Have you noticed how giveaways were flourishing on e-merchants social networks these days? As a matter of fact, they are a convenient way to grow a community, to raise its engagement, or to develop brand-awareness. On top of that, the more brands are taking part to a giveaway, the more attractive it is to a wider audience. But make no mistake: it can be ineffective, or even worse, counter-productive if you don’t plan it meticulously, asking yourself a few questions.
1. What is your objective?
A giveaway can pursue several objectives:
- attract new followers on social networks,
- collect emails of qualified leads,
- increase your brand-awareness,
- increase your sales.
The more measurable you set your objective (e.g. “gain 500 new followers on Instagram”), the more precisely you will be able to assess your giveaway success, and iterate the following ones.
2. Who to partner with?
You will advertise your giveaway towards your natural audience (mainly your followers on social networks and the leads in your CRM). Acting alone, it will be hardly possible to go beyond this audience, hence, difficult to enlarge your community.
A tried and tested way to solve this issue is to partner with websites that share the same target than you, but whose natural audience is slightly different. Partner matching is a challenge we are working hard to solve at Together.do. It involves many parameters as diverse as product or services sold, brands universes, values, size of the community, business objectives and many more.
By choosing the right partner, you will be able to reach a larger audience that share your target’s attributes, which may be decisive to make your giveaway a success.
3. What prize to offer?
The prize pool is the trigger to join a giveaway. If you chose your partners wisely, their products should appeal to your audience, and vice versa.
Be careful of local tax issues. For example, in the United States, any prize with a value of USD 600 or more must be reported to the Internal Revenue Service.
To avoid these matters, try to find products appealing enough to trigger participation, but cheap enough to stay below tax thresholds. You can build a beautiful prize pool with couple of hundreds dollars in value. Even better, you can split the prize pool among several winners instead of a single one.
Eventually, you will want your partnership to be fair to ensure each part is involved in the giveaway. Each partner should contribute roughly equally to the prize pool.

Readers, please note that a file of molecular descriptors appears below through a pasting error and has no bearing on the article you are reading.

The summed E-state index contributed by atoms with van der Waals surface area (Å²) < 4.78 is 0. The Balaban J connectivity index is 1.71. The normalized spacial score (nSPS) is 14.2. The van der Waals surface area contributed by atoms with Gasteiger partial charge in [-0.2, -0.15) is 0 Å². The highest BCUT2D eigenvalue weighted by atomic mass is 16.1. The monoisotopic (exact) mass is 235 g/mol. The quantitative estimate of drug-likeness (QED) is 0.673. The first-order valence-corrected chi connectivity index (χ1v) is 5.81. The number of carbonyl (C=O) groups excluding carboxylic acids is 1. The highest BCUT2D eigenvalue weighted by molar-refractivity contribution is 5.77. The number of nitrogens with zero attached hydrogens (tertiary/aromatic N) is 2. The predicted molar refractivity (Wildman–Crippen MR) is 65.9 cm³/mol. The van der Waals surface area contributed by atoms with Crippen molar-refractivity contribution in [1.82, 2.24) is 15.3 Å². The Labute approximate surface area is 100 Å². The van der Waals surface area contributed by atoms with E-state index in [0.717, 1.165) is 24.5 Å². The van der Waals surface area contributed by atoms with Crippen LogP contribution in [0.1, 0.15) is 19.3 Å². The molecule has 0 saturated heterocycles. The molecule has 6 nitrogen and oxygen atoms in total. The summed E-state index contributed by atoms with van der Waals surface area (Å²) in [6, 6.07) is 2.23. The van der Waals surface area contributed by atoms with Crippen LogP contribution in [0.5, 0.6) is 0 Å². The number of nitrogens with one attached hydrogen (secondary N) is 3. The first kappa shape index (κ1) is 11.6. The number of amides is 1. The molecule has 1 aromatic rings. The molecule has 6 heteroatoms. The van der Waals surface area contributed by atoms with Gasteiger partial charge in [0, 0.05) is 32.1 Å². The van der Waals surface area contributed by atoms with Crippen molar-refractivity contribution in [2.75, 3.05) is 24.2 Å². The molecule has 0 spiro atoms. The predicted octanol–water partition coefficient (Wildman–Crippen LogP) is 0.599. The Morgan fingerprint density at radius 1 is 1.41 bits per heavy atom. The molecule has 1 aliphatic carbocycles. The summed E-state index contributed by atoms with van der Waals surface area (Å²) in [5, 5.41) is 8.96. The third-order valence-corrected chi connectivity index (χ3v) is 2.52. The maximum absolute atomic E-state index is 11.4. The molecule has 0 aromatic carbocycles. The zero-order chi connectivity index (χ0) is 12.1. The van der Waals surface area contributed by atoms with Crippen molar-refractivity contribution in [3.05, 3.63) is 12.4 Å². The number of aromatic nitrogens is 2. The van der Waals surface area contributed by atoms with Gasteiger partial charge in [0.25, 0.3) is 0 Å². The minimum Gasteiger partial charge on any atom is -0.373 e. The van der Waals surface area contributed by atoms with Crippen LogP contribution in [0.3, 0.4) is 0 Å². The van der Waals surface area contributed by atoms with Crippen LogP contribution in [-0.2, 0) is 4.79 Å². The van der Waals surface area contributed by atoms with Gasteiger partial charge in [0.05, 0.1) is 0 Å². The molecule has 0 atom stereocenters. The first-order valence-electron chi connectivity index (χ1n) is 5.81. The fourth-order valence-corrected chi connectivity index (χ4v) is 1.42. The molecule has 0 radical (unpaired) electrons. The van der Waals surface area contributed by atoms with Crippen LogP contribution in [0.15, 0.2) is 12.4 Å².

4. Who can participate?
Local differences in tax regimes are the main reason why many giveaways only allow specific nationals to participate. For marketing reasons, you may also want to specifically target a local audience, or socio-demographic attributes. Also take into consideration shipping costs or tariffs which can amount a significant part of the prize if the winner is located in a distant country.
5. How the winner(s) will be chosen?
You should document precisely the way you will choose the winner(s) of the giveaway so the outcome cannot be challenged. You spend time and money to make your community happy, not to leave frustrated all those who didn’t win.
The easiest way to proceed is to use an app made to operate giveaways (from collecting subscriptions to random draw and results announcement, compliant with personal data regulations). Some of them, like rafflecopter.com, offer a free-tier featuring all the must-have tu run a rigorous process.
6. How will you process personal data?
Be extra-careful in the way you collect and process personal data from participants.
The GDPR, implemented in the EU since 2018, requires an explicit consent from any individual you plan to collect personal data for each purpose it will be used for. In a nutshell, you have to ask each participants to explicitly consent to the sharing of the data collected among the giveaway organizers.
On top of that, you cannot transfer personal data from UE nationals to a country outside the European Economic Area, unless that country has been formally approved by the EU (the US approval, formerly granted under the Privacy SHield framework, has been revoked in July 2020). So, if you plan to collect and process data from EU citizens, be sure to keep their data stored on servers located in the EU.